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Giorgos Zampetas was a composer and singer, but most of all one of the most outstanding soloists on the bouzouki, with the most distinctive sound. Zampetas was born on January 25, 1925, in Athens. He was the son of Mihalis Zampetas (a barber) and Marika Moraiti. From a very young age he showed a great interest in music and started secretly playing his father's bouzouki while helping him in his barber shop, and as a result he was punished — because the father didn't want his son to be a musician. However, at the age of seven Giorgos won his first prize in a school music competition. In 1940 his family moved to Aigaleo and Zampetas created a special bond with this city, where he lived for the rest of his life. Zampetas started playing at clubs in 1950 and in 1952 wrote his first song, "San Simera San Simera," for Prodromos Tsaousakis. During the mid-'50s he composed many songs, with most lyrics written by Haralampos Vasileiadis for prominent singers, including "Vatheia Stin Thallasa tha Peso" for Stelios Kazantidis, "Eirtha Ki'apopse Sta Skalopatia Sou" for Panos Tzanetis, and "Na Pas Na Peis Stin Mana Mou" for Poly Panou. He also composed two big hits he sang himself: "O Arapis" and "O Pio Kalos o Mathitis." By this time Zampetas was known as one of the best bouzouki players, thanks to his amazing playing.
In 1959 Manos Hadjidakis offered Zampetas the bouzouki soloist role for his recordings. During the following years Zampetas participated in many sessions, enriching the songs of Mikis Theodorakis, Stavros Xarhakos, Yannis Markopoulos, Mimis Plessas, and many other composers with his playing. In the '60s he reached the peak of his career, appearing in the biggest clubs of the time, touring throughout America and Europe, and composing many hit songs for the burgeoning Greek cinema. Zampetas also wrote music for more than 100 movies, including Kokkina Fanaria, Lola, and many others; he composed many songs for theatrical plays as well. During this decade Zampetas developed his characteristic playing style, marking his songs as unique and recognizable even to the present day, distinguished for their melodic introductions and lyrical expression. Many prominent songs of Greek music were written during this period, and Zampetas worked with the most significant lyricists of the time, such as Pythagoras, Alekos Kagiantas, Kwstas Pretenteris, Leyteris Papadopoulos, Dimitris Tzefronis, Nikos Bakogiannis, Eutyxia Papagiannopoulou, and Charalampos Vasileiadis-Tsantas. Other collaborators included the poet Dimitris Christodoulou and top director and scriptwriter Alekos Sakellarios.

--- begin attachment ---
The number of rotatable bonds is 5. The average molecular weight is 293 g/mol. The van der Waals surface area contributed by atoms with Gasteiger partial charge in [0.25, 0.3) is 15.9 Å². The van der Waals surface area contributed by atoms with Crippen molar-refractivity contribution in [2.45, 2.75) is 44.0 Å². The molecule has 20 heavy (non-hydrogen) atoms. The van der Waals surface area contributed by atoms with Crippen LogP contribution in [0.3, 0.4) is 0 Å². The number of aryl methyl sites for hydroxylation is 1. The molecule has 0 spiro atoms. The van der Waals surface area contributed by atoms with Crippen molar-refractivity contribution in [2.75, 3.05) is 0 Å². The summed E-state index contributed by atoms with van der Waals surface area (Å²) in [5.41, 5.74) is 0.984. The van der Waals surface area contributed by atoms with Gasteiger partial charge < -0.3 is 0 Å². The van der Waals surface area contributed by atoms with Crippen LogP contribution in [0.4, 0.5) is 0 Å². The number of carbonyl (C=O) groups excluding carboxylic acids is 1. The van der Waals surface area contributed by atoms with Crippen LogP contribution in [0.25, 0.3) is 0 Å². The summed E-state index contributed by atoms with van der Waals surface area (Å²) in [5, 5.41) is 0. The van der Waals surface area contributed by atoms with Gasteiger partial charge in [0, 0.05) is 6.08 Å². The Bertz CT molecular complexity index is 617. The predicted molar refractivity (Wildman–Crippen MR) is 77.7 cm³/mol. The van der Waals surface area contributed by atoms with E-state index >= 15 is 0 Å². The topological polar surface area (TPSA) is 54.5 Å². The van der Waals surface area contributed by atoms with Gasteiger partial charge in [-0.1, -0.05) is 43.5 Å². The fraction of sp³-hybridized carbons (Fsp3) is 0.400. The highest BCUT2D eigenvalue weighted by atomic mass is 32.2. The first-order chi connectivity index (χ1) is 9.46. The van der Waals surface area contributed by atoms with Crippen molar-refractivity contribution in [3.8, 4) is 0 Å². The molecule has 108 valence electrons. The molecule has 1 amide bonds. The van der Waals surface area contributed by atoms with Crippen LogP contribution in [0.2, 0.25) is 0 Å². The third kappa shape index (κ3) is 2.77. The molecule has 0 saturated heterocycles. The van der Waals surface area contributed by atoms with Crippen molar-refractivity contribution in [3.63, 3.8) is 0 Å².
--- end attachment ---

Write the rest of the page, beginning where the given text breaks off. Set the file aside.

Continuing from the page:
The songs of Giorgos Zampetas elevated many now famous singers like Xaris Alexiou, Viky Mosxoliou, Tolis Voskopoulos, Marinella, Dimitris Mitropanos, and Stamatis Kokotas, among others. In the '70s he changed his music style and began composing mainly satirical songs — including such hits as "O Thanasis," "O Penintaris," and "Malista Kyrie" — and once again Zampetas had a major impact on the Greek music scene. He also wrote music for a number of films during the decade. In the '80s the music genre that had brought Zampetas to prominence began to decline, and as a result he faced difficulties with recording companies. Unfortunately, his career was on the decline and so was he. He died March 10, 1992, at the age of 67 after a long illness, and his death signaled the end of an era, as all the bouzouki greats were now gone. After his death, recording companies began rediscovering his songs and releasing many of them in new versions.